Older Americans receive cancer screenings past recommended age

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Older Americans may be receiving cancer screenings not recommended by the U.S. Preventive Services Task Force, according to Penn State College of Medicine researchers. 

The task force recommends routine screening for colorectal, cervical and breast cancers. These recommendations end for people at upper ages or who develop a condition that decreases their life expectancy. A routine screening above the recommended age is called overscreening. 

“There are two reasons why people should stop screening for cancer,” Jennifer Moss, assistant professor of family and community medicine and public health sciences, said. “First, when they ‘age-out’ of the recommended screening age, or second, when their life expectancy is too low. As with any clinical procedure, there are risks from the cancer screening tests. These risks are even higher for people who have aged-out or who have a low life expectancy.” 

To determine the extent of overscreening nationally, the researchers analyzed data from the Center for Disease Control and Prevention’s 2018 Behavioral Risk Factor Surveillance System. This survey collects data about a variety of health behaviors, including cancer screening. In total, researchers reviewed data for 20,937 men and 34,244 women for colorectal cancer, 82,811 women for cervical cancer and 38,356 women for breast cancer. Researchers identified overscreened patients as those over age 75 for colorectal cancer screening, and women over 65 for cervical and over 75 for breast cancer screenings. The researchers also determined patient location and whether the patient lived in or near a city.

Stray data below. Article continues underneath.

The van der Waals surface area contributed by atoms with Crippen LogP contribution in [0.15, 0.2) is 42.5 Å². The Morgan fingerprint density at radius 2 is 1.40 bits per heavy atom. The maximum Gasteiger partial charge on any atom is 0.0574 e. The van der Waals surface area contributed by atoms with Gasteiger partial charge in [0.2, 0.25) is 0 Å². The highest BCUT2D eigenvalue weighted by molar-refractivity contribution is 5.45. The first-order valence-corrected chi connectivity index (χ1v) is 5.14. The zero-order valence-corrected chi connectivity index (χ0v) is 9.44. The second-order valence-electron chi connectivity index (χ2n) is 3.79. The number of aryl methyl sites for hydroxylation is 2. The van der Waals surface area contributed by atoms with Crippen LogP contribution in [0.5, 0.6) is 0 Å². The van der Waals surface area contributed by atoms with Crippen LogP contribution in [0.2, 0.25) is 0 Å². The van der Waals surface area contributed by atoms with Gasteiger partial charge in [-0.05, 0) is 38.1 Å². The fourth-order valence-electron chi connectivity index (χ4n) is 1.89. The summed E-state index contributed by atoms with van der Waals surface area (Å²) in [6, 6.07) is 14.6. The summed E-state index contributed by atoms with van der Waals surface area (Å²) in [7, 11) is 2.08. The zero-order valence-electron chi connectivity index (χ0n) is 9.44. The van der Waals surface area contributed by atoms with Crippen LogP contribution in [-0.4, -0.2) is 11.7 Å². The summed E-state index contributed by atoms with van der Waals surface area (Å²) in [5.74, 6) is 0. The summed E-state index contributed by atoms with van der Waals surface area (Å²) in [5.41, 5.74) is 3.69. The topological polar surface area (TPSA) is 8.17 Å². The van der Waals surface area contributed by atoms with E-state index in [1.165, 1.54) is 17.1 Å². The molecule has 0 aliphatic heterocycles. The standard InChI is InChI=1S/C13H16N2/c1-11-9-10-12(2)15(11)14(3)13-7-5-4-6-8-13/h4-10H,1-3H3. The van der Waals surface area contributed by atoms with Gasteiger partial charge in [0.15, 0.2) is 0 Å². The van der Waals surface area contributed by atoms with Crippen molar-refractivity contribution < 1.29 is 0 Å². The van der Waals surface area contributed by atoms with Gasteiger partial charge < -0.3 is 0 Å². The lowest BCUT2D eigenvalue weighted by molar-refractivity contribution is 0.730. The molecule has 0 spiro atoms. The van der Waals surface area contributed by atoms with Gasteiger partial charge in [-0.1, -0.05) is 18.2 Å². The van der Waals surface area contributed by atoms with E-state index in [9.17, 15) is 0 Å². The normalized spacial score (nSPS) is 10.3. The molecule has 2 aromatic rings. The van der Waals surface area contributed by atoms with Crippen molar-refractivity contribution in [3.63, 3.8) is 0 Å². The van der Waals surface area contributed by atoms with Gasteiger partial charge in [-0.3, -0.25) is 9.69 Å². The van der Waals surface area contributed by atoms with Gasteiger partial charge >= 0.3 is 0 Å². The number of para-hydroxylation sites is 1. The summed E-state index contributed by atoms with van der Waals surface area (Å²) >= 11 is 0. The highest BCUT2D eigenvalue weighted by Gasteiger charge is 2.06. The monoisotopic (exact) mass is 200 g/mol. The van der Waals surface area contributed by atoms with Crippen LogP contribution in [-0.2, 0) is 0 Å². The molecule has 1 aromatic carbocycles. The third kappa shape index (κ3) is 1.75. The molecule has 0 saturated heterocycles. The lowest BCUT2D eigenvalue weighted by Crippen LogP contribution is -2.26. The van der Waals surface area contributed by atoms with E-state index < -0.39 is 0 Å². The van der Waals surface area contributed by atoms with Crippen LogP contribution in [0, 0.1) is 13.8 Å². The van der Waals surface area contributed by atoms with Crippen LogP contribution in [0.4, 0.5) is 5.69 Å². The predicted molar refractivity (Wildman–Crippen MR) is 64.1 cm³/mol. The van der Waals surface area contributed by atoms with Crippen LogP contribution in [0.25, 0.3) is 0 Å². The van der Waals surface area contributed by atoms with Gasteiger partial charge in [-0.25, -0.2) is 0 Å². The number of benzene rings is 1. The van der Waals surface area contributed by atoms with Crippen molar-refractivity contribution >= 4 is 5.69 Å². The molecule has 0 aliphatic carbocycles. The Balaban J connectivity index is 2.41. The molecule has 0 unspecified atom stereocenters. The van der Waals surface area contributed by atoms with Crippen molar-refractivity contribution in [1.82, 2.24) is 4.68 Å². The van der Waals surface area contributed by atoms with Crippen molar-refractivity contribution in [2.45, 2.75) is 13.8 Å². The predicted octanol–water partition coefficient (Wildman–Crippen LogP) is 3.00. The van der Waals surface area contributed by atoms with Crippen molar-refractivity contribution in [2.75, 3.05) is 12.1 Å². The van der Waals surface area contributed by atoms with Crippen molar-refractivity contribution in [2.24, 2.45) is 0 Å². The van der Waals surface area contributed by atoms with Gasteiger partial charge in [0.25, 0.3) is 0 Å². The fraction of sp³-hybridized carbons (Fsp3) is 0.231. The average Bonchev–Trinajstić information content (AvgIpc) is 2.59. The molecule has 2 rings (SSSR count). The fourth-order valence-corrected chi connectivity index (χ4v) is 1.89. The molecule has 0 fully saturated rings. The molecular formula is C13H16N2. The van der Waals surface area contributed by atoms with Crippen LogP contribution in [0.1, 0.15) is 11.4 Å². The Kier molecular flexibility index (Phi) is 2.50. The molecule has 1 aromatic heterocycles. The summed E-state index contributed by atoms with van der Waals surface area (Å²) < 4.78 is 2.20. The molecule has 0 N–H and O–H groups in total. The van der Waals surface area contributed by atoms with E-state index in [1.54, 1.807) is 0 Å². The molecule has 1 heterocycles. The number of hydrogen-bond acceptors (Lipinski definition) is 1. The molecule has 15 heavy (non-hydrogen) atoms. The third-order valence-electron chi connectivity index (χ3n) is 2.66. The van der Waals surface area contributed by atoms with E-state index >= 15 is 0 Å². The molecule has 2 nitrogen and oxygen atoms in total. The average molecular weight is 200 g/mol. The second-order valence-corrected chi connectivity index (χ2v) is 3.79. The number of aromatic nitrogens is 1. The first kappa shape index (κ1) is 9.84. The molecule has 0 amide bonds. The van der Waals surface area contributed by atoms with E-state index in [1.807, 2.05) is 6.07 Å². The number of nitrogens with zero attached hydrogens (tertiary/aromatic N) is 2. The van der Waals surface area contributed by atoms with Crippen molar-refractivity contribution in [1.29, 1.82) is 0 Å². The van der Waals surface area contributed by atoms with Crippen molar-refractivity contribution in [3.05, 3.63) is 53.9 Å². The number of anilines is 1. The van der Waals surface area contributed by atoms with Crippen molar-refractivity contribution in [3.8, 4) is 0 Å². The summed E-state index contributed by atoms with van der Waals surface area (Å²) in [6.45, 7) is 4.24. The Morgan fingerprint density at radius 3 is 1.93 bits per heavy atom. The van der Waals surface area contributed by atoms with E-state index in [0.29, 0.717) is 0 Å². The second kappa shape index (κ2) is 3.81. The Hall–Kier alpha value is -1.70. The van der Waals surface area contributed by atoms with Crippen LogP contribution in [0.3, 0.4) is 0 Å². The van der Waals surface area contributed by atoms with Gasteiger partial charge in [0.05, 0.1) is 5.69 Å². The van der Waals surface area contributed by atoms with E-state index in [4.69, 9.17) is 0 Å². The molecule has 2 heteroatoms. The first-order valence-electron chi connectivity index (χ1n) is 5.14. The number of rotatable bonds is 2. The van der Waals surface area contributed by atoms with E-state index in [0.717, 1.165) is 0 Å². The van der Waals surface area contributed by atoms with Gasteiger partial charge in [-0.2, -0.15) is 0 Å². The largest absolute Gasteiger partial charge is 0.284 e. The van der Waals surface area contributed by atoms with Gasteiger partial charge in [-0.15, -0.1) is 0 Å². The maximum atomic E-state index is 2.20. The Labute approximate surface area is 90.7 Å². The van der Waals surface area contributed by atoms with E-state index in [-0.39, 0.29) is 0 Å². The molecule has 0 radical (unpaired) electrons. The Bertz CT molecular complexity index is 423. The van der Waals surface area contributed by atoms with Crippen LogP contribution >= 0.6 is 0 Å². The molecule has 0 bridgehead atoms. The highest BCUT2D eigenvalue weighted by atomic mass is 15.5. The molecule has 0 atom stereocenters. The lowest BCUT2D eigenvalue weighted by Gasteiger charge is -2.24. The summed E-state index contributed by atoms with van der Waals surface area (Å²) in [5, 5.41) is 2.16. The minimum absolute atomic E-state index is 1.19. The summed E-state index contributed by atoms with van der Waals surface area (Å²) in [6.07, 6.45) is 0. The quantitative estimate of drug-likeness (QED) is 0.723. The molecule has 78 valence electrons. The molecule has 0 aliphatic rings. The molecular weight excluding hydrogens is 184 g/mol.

“We can never exactly know a person’s life expectancy, but my co-authors and I used a scientifically-accepted index to calculate estimated risk of death over the next 10 years,” Moss said. “We hypothesized that people who are older or who have lower life expectancies would be less likely to report having received their cancer screenings recently, but we didn’t see strong evidence of this. This pattern shows us that too many people are getting screened after a point when the screening is probably not going to provide benefit and may cause harm.”

Researchers found overscreening of 59.3% of men and 56.2% of women for colorectal cancer; 45.8% of women for cervical cancer and 73% of women for breast cancer. Research results appear in the journal JAMA Network Open.

National Cancer Institute and American Cancer Society funded this research. Co-author Eugene Lengerich is supported by National Center for Advancing Translational Sciences through Penn State Clinical and Translational Science Institute

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